Bridging the Data Journalism Gap in Latin America
In Latin America, there are few networks of journalists doing data journalism, little communication among them, and almost no communication with developers and designers. Lack of trust is a key impediment to helping each other improve our data journalism methods and embrace innovation in newsrooms. On top of that, although we have great journalists in our region, most of them do not speak or understand English (the language of most of the relevant tools) so there is a huge digital literacy gap.
Today we take an important step toward bridging this gap, as we launch the collaborative writing of the Iberoamerican Data Journalism Handbook. This project will be written in our own languages by volunteer journalists, developers and designers from Mexico to Patagonia and Spain, with the mission of showing the state of data journalism in Iberoamerica, explaining how to do data journalism in our countries, improving our networks of communication, helping our community accelerate its learning and providing it with the tools to do better journalism.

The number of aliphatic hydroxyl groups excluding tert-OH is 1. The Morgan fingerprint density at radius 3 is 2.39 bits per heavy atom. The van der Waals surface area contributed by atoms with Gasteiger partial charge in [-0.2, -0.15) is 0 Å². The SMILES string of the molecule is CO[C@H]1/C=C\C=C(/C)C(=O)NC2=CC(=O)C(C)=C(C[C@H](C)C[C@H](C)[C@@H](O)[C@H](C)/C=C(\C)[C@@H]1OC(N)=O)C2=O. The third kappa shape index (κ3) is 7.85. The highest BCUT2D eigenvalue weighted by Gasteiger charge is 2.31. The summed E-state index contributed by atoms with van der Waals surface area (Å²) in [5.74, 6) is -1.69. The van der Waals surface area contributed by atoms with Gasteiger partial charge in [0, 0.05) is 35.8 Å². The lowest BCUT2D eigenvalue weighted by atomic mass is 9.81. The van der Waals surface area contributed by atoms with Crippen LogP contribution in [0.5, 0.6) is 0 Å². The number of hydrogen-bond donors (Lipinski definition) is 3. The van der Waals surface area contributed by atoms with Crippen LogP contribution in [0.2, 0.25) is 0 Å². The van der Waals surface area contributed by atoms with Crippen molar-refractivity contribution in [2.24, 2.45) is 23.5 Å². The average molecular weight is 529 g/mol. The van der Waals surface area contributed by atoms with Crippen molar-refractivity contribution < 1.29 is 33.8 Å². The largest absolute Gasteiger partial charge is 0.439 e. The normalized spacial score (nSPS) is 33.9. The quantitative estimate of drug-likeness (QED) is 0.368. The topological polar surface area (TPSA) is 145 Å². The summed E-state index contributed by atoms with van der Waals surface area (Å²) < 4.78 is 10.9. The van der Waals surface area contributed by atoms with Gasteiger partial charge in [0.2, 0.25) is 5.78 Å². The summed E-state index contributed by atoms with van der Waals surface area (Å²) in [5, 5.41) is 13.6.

I will be coordinating this collaborative project as part of my Knight International Journalism Fellowship. Other Knight International Journalism Fellows will contribute as well. Sandra Crucianelli will write about deep Web investigation, database-driven journalism and setting up data journalism teams in newsrooms. Jorge Luis Sierra will contribute chapters about security and cybersecurity. And Mariana Santos will develop guides on data visualization.
Read the full post on IJNet.
The International Journalists' Network, IJNet, keeps professional and citizen journalists up to date on the latest media innovations, online journalism resources, training opportunities and expert advice. ICFJ produces IJNet in seven languages: Arabic, Chinese, English, Persian, Portuguese, Russian and Spanish. IJNet is supported by donors including the John S. and James L. Knight Foundation.